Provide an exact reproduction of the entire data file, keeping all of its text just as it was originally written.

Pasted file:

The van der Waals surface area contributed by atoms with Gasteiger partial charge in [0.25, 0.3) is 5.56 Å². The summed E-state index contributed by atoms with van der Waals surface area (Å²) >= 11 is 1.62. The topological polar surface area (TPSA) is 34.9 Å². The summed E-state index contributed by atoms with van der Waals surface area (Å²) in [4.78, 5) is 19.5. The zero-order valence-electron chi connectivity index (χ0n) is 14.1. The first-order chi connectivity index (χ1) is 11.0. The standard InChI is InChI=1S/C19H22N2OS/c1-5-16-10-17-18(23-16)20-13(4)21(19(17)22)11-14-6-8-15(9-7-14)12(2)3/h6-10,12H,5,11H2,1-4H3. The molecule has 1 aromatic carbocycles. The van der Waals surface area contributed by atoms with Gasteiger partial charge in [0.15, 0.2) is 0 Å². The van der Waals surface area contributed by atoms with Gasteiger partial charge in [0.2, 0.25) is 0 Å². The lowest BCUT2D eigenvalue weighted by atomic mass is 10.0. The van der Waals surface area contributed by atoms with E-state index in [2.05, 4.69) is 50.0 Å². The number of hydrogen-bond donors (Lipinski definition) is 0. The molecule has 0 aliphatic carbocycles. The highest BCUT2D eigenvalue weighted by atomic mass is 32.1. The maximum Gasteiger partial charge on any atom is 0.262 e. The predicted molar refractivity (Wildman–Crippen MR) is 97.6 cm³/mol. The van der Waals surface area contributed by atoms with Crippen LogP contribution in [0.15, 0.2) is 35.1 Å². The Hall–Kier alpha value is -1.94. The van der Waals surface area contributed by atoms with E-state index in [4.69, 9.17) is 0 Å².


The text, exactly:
The van der Waals surface area contributed by atoms with Gasteiger partial charge in [0.25, 0.3) is 5.56 Å². The summed E-state index contributed by atoms with van der Waals surface area (Å²) >= 11 is 1.62. The topological polar surface area (TPSA) is 34.9 Å². The summed E-state index contributed by atoms with van der Waals surface area (Å²) in [4.78, 5) is 19.5. The zero-order valence-electron chi connectivity index (χ0n) is 14.1. The first-order chi connectivity index (χ1) is 11.0. The standard InChI is InChI=1S/C19H22N2OS/c1-5-16-10-17-18(23-16)20-13(4)21(19(17)22)11-14-6-8-15(9-7-14)12(2)3/h6-10,12H,5,11H2,1-4H3. The molecule has 1 aromatic carbocycles. The van der Waals surface area contributed by atoms with Gasteiger partial charge in [0.15, 0.2) is 0 Å². The van der Waals surface area contributed by atoms with Gasteiger partial charge in [0.2, 0.25) is 0 Å². The lowest BCUT2D eigenvalue weighted by atomic mass is 10.0. The van der Waals surface area contributed by atoms with E-state index in [2.05, 4.69) is 50.0 Å². The number of hydrogen-bond donors (Lipinski definition) is 0. The molecule has 0 aliphatic carbocycles. The highest BCUT2D eigenvalue weighted by atomic mass is 32.1. The maximum Gasteiger partial charge on any atom is 0.262 e. The predicted molar refractivity (Wildman–Crippen MR) is 97.6 cm³/mol. The van der Waals surface area contributed by atoms with Crippen LogP contribution in [0.15, 0.2) is 35.1 Å². The Hall–Kier alpha value is -1.94. The van der Waals surface area contributed by atoms with E-state index in [4.69, 9.17) is 0 Å².